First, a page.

While the inevitable critics will produce their by now customary assertion that it’s all still a drop in the ocean, the UK government’s G-Cloud program passed a significant psychological milestone this week when sales topped the £200 million mark.
Actually it’s £217,455,674.39 to be precise, with 53% of that going to SMBs and 47% to large enterprise suppliers.
But there’s still an ongoing issue with awareness of the program, particularly outside of central government where there is a Public Cloud First mandate acting as a stick, while the rest of government is being lured by carrots.
G-Cloud and digital commercial programme director Tony Singleton acknowledges on his Government Digital Service (GDS) blog that there is a lot to do to raise the program’s profile:
I was asked what I saw as the biggest challenge over the next 12 months. This is, without a doubt, getting the message further across both central government and the wider public sector about the truly transformational benefits that Cloud First can deliver. It is now up to us to show that the Digital Marketplace [now home to G-Cloud’s Cloudstore] can make it clearer, simpler and faster to do this.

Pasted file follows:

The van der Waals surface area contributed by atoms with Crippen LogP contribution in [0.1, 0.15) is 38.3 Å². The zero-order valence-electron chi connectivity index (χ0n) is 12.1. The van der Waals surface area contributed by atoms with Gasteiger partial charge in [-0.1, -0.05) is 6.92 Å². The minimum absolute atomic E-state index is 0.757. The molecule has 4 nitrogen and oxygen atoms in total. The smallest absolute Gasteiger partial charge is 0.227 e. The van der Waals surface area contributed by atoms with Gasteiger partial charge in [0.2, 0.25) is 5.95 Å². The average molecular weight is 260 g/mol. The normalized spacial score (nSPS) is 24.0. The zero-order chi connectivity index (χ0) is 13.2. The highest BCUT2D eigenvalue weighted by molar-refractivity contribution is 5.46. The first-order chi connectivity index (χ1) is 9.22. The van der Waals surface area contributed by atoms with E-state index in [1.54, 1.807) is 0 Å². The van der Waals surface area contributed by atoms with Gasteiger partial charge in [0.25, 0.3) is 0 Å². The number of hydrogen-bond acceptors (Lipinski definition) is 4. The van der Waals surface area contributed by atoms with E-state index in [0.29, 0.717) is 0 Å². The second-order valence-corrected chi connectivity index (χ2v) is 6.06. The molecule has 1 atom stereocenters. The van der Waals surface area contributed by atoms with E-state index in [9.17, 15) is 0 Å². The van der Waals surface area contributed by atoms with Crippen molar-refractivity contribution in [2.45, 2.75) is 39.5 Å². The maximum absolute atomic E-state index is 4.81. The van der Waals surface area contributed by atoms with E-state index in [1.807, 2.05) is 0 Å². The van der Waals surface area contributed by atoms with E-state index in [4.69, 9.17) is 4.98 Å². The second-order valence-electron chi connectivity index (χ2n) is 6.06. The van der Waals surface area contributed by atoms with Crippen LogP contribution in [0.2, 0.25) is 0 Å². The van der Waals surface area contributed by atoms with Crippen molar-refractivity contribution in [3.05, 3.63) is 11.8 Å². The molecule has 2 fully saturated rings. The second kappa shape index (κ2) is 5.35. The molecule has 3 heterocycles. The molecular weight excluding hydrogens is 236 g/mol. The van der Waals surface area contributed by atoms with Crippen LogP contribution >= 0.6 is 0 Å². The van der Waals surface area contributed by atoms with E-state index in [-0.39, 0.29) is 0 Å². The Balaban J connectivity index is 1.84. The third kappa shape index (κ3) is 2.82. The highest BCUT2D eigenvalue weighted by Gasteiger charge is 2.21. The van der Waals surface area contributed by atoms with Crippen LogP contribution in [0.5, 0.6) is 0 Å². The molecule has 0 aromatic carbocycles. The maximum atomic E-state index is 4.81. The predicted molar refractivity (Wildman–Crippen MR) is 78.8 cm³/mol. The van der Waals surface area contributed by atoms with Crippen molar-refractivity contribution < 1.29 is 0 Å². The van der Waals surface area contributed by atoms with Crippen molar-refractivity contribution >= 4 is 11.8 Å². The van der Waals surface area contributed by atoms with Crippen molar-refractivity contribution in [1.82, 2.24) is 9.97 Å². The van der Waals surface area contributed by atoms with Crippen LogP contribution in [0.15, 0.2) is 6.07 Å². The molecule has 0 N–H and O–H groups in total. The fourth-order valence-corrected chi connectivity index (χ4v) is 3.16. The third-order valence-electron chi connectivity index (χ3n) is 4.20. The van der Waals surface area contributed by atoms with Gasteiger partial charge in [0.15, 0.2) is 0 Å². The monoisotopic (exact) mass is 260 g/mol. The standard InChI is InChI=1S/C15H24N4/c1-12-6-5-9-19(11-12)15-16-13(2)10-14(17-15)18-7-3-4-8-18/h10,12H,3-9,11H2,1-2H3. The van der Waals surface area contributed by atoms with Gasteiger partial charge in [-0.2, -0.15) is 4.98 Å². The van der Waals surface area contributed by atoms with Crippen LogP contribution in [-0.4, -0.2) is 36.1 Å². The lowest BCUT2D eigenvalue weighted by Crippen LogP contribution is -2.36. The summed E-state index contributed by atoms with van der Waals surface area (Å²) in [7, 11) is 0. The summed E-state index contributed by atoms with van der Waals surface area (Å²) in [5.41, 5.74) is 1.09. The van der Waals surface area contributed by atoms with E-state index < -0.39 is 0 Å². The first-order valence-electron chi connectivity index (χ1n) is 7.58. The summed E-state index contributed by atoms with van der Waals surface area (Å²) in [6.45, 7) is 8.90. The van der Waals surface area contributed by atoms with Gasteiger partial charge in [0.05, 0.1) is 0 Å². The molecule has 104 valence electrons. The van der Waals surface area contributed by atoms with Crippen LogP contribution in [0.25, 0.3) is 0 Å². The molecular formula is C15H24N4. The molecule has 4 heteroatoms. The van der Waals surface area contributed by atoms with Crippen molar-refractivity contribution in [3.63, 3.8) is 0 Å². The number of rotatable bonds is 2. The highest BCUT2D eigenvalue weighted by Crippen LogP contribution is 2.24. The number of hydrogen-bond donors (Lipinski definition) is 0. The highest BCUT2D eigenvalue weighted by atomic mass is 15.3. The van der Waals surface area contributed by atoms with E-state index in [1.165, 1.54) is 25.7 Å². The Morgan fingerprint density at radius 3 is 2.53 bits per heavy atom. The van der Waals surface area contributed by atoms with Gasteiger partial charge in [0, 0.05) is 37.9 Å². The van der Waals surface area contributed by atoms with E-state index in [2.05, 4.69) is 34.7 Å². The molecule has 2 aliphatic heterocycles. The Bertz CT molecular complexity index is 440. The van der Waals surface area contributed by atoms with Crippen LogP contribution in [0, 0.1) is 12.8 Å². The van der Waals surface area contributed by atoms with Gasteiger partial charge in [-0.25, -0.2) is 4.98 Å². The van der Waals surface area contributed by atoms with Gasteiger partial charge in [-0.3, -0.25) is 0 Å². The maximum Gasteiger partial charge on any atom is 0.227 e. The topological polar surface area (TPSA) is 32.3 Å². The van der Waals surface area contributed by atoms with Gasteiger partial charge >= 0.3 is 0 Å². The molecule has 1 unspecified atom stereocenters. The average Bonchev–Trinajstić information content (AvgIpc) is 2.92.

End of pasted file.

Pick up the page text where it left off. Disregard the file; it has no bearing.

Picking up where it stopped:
Central government makes up 80% of total sales. In contrast, less than 6% of total sales to date come from local government.
The Home Office continues to be the biggest cloud advocate with total spend of £31,612,554, followed by the Ministry of Justice on £19, 153,321.
The London Borough of Hounslow has been the biggest local government spender to date on £2,675,166, whereas other local authority bodies have barely scratched the surface. For example, East Hampshire District Council has to date spent £225 on SaaS.
There are successful exemplars at local government level, Singleton adds:
The Royal Borough of Windsor and Maidenhead will be the first UK local authority to move to an entirely cloud-based infrastructure, and spent just £100,000 setting it up. They are using a number of solutions including those bought through the G-Cloud. This support from local authorities goes to show that G-Cloud really is for everyone.
Spending on what?
It’s also the case that the overwhelming majority of spend to date – £172,293 – has gone on Specialist Cloud Services (SCS), with SaaS trailing far behind on £28,710 and IaaS on £14,269. Meanwhile PaaS comes in last with a mere £2,182.
The SCS interest is indicative of government’s on-going focus on the Agile development approach, with the supplier that’s done best to date being Agile specialist BJSS Ltd which has to date picked up £13,061,696 worth of business via the G-Cloud program.